In a letter addressed to the public, the FDA and Drug Enforcement Agency stated that prescription stimulant drug shortages are impacting patients and their families The agencies are taking a multifaceted approach to mitigate these shortages and find potential solutions.
On August 1, 2023, the FDA and Drug Enforcement Agency (DEA) issued a joint letter to update the public regarding the state of availability for prescription stimulant medications that play a significant role in the treatment of attention-deficit/hyperactivity disorder (ADHD), binge eating disorder, narcolepsy, and other disorders.
Robert M. Califf, MD, commissioner, FDA; and Anne M. Milgram, administrator, DEA, collaborated and signed the letter addressed to the American public, acknowledging the important role these stimulants play in various conditions, and that the lack of availability has been “frustrating” for patients and their families.
The agencies are calling on all stakeholders to resolve the shortages via a multifaceted and collaborative approach. The agencies state in the letter, “This is not a problem that the FDA and DEA can solve” on their own. The agencies are working with several manufacturers and other agencies in the supply chain to not only reduce shortages, but to better understand and prevent them.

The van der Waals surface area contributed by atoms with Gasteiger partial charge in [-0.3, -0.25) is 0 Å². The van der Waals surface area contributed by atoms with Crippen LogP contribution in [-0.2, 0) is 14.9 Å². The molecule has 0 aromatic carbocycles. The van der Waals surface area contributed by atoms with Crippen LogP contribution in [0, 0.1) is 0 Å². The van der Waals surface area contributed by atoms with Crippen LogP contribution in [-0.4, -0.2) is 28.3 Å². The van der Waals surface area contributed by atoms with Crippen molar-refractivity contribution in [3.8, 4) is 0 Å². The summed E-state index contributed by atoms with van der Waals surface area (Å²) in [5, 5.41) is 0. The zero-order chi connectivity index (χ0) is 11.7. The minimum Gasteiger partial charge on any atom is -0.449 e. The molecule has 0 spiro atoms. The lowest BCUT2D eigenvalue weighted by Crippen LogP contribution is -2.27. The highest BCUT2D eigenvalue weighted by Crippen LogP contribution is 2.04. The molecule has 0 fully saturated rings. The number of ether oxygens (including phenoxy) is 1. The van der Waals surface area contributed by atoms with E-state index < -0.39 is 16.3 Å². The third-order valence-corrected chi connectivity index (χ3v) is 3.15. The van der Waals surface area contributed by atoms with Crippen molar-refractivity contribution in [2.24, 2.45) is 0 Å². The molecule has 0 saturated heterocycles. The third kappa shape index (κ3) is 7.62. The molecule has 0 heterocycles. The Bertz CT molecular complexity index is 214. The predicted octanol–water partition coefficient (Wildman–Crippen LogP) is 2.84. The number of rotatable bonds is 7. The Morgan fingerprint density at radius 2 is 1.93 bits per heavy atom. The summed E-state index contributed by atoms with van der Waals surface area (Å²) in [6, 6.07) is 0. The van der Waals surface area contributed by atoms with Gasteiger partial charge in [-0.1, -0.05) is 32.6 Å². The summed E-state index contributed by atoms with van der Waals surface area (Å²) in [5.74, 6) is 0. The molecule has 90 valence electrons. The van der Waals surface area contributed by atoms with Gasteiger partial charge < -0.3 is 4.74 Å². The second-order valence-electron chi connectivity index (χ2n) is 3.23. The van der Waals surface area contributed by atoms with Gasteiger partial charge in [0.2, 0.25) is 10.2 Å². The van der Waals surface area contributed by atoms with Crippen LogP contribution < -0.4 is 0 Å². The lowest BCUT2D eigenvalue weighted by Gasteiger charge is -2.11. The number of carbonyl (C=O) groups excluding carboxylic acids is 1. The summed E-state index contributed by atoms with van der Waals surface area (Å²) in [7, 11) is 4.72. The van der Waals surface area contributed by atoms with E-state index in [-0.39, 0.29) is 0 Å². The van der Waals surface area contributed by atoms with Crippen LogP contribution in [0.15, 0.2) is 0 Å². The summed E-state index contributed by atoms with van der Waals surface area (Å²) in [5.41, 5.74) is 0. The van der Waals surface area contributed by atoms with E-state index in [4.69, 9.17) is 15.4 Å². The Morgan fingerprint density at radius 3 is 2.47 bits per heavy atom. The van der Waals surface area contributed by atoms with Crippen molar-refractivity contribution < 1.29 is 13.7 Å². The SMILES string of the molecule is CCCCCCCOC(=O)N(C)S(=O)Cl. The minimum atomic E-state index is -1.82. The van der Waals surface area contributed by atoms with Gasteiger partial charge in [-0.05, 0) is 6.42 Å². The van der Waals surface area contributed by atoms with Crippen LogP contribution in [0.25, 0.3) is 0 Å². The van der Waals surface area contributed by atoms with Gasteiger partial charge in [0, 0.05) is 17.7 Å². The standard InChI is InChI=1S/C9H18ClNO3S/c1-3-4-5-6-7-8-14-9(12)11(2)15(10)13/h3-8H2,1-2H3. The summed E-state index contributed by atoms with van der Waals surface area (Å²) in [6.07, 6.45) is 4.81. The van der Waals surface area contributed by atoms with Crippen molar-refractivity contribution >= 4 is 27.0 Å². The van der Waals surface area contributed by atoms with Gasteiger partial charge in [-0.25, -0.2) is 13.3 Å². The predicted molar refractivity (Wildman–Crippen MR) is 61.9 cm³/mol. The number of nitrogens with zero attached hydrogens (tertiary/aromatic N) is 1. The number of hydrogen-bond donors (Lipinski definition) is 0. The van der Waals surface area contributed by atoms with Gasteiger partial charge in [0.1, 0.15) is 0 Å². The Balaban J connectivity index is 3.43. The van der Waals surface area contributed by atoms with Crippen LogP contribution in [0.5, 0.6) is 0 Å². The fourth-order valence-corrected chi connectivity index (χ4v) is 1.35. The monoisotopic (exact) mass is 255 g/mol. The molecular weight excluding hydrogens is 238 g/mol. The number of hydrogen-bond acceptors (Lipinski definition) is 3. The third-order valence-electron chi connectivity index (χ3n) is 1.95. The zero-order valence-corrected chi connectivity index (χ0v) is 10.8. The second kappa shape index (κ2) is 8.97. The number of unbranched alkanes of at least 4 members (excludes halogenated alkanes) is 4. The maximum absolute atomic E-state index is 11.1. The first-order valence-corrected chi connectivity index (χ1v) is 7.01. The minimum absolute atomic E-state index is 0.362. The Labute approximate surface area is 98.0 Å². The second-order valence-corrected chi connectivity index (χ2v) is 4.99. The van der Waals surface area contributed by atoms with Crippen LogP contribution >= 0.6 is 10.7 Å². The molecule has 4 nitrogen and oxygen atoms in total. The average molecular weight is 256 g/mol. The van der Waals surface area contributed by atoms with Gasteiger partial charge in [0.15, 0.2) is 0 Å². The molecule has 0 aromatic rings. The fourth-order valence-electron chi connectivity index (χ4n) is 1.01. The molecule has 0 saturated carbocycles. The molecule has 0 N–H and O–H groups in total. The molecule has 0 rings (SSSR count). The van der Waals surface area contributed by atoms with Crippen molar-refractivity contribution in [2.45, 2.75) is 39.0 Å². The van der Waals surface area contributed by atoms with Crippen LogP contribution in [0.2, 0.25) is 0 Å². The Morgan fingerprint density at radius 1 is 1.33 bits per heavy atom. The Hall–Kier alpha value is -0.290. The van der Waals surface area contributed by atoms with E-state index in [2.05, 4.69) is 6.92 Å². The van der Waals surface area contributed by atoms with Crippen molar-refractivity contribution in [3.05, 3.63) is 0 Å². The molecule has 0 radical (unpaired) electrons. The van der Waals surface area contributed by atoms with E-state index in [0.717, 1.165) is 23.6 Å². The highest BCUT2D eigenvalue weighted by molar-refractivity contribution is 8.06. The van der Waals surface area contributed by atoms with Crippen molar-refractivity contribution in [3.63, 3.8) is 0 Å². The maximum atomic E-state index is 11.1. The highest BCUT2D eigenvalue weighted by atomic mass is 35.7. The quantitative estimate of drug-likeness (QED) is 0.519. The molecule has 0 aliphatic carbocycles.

According to the letter, several factors have contributed to the current shortage of stimulant medications, such as manufacturing delays and “record-high prescription rates of stimulant medications.” From 2012 to 2021 in the United States, overall dispensing of stimulants increased by 45.5%.
The stimulants have a high potential for abuse, potentially leading to addiction or overdose, reasons why the FDA and DEA state amid the shortages, “it is also an appropriate time to take a closer look at how we can best ensure these drugs are being prescribed thoughtfully and responsibly.” The FDA is seeking accelerated efforts to support appropriate diagnosis and treatment of ADHD from professional groups and health care providers. For example, continued and further development of additional guidelines for ADHD in adults. The organizations are also looking at previous steps taken for alternative treatment options, including ones taken in the pediatric population. For example, the FDA allowed marketing of a “game-based digital therapeutic to improve attention function in children with ADHD,” serving as a non-drug option to improve ADHD-associated symptoms in children. Additionally, there are non-stimulant medications, including the approval of Qelbree (viloxazine extended-release capsules), in 2021.
“We will continue to work together and with all of you to mitigate this drug shortage and provide up to date information,” Califf and Milgram concluded.
Califf RM, Milgram AM. Letter. FDA. August 1, 2023. Accessed August 1, 2023. https://www.fda.gov/media/170736/download?utm_medium=email&utm_source=govdelivery